<CDReviewDate>2001-07-22</CDReviewDate>
        <CDStatus>experimental</CDStatus>
        <CDDate>2001-07-22</CDDate>
        <CDVersion>1</CDVersion>
        <CDRevision>0</CDRevision>
        <CDUses> </CDUses>

        <Description>
          This content dictionary contains symbols to describe 
          the bessel functions and associated functions.
        </Description>

        <CDDefinition>
            <Name>BesselJ</Name>
            <Description>
               <CommonName>Bessel Functions of Integer Order</CommonName>

               <Notation>
                   <version>
                      <img src="besseleqn.jpg"/>

                      <tex>J_\xref{arg1}{\nu}(\xref{arg2}{z})</tex>

                      <math>
                         <mrow>
                           <msub>
                             <mi>J<mi>
                             <mi xref="arg1">&nu;</mi>
                           </msub>
                           <mo>&ApplyFunction;</mo>
                           <mfenced> 
                              <mi xref="arg2">z</mi>
                           </mfenced>
                         </mrow>
                      </math>
                   </version>

                   <FMP> 
                      <OMOBJ>
                          <OMA>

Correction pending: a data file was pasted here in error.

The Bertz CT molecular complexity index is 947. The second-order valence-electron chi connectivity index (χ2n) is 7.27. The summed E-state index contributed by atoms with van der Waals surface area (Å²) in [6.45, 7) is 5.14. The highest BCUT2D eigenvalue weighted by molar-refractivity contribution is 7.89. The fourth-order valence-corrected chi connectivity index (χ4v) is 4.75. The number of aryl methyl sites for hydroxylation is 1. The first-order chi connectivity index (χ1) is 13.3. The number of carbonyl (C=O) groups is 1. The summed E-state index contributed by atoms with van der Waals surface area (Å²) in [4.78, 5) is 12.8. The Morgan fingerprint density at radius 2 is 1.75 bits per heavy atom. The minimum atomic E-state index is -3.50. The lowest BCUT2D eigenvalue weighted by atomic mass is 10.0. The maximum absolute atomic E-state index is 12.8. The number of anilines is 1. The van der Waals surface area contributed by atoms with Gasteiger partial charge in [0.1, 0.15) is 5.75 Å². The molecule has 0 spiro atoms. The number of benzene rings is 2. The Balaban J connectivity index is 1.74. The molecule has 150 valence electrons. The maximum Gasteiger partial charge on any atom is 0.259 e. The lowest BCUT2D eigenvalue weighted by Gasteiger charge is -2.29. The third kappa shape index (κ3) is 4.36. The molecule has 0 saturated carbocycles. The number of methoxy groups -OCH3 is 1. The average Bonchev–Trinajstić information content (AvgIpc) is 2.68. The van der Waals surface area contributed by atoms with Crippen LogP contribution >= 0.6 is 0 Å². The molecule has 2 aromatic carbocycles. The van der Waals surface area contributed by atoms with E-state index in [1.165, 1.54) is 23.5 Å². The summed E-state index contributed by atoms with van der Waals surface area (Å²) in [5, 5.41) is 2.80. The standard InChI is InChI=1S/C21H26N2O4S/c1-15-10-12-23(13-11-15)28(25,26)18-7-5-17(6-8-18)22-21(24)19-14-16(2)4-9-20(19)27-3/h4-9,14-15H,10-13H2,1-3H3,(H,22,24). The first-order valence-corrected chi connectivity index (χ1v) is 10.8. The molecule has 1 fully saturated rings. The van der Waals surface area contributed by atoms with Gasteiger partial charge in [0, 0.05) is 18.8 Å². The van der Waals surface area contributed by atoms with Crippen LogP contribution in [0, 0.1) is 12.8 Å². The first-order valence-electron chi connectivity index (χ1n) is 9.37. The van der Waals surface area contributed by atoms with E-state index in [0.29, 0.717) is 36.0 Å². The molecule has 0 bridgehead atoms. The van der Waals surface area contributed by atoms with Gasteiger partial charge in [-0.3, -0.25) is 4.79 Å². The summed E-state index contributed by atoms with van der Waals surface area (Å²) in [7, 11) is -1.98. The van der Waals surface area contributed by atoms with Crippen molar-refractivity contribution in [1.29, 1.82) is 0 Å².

<OMS name="BesselJ" cd="bessel"/>
                             <OMV id="arg1" name="nu"/>
                             <OMV id="arg2" name="z"/>
                          </OMA>
                       </OMOBJ>
                   </FMP>
               </Notation>

               The solutions to the differential equation ...
            </Description>

            ...

         </CDDefinition>

         ...

    </CD>

These elements give various possibilities for how a symbol is intended to appear textually. Within a Notation element we shall allow

  1. [1)] version elements There will be one of these for each notation used for this symbol. Each version element has some or all of the following children:
    1. [i)] img element, a URI specifying an image (for example a gif file) giving some sort of generic form of the notation (to be used in pull-down menus and the like).

    2. [ii)] tex element, This will contain a string which is easily translateable to TeX, this would be usefull for a tool which translates between extended MathML and Tex as suggested in section [*].

    3. [iii)] math element, these contain presentation MathML, this specifies the notation in a browser understandable fashion.

  2. [3)] FMP, these will normally be an application of the symbol to its arguments, the arguments being cross-linked with the relevant arguments in the corresponding math element. This is intended to be a template which specifies the ordering of the arguments.
It should be possible for a computer algebra system to accurately comprehend extended presentation MathML, with no ambiguity assuming that the relevant Content Dictionaries were present and that the specified notational styles are followed.